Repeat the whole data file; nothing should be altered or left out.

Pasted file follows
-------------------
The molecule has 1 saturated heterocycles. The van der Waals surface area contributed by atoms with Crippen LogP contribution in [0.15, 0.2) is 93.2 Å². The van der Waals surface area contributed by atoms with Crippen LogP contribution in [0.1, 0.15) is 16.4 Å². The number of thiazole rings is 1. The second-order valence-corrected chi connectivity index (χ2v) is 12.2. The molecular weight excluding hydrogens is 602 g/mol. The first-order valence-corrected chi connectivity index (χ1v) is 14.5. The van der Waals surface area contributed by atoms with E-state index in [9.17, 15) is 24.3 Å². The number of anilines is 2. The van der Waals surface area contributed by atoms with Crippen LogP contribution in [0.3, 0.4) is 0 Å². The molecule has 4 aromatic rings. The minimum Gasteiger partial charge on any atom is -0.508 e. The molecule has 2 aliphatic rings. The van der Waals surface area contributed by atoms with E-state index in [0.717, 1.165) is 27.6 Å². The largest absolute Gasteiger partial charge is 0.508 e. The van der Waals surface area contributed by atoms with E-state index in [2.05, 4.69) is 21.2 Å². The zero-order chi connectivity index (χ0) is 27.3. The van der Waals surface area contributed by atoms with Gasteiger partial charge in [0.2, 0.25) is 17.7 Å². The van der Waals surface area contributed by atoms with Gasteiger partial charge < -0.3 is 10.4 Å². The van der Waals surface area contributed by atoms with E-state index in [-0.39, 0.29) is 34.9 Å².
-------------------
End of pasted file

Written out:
The molecule has 1 saturated heterocycles. The van der Waals surface area contributed by atoms with Crippen LogP contribution in [0.15, 0.2) is 93.2 Å². The van der Waals surface area contributed by atoms with Crippen LogP contribution in [0.1, 0.15) is 16.4 Å². The number of thiazole rings is 1. The second-order valence-corrected chi connectivity index (χ2v) is 12.2. The molecular weight excluding hydrogens is 602 g/mol. The first-order valence-corrected chi connectivity index (χ1v) is 14.5. The van der Waals surface area contributed by atoms with E-state index in [9.17, 15) is 24.3 Å². The number of anilines is 2. The van der Waals surface area contributed by atoms with Crippen LogP contribution in [0.3, 0.4) is 0 Å². The molecule has 4 aromatic rings. The minimum Gasteiger partial charge on any atom is -0.508 e. The molecule has 2 aliphatic rings. The van der Waals surface area contributed by atoms with E-state index in [0.717, 1.165) is 27.6 Å². The largest absolute Gasteiger partial charge is 0.508 e. The van der Waals surface area contributed by atoms with E-state index in [2.05, 4.69) is 21.2 Å². The zero-order chi connectivity index (χ0) is 27.3. The van der Waals surface area contributed by atoms with Gasteiger partial charge in [0.2, 0.25) is 17.7 Å². The van der Waals surface area contributed by atoms with Gasteiger partial charge < -0.3 is 10.4 Å². The van der Waals surface area contributed by atoms with E-state index in [-0.39, 0.29) is 34.9 Å².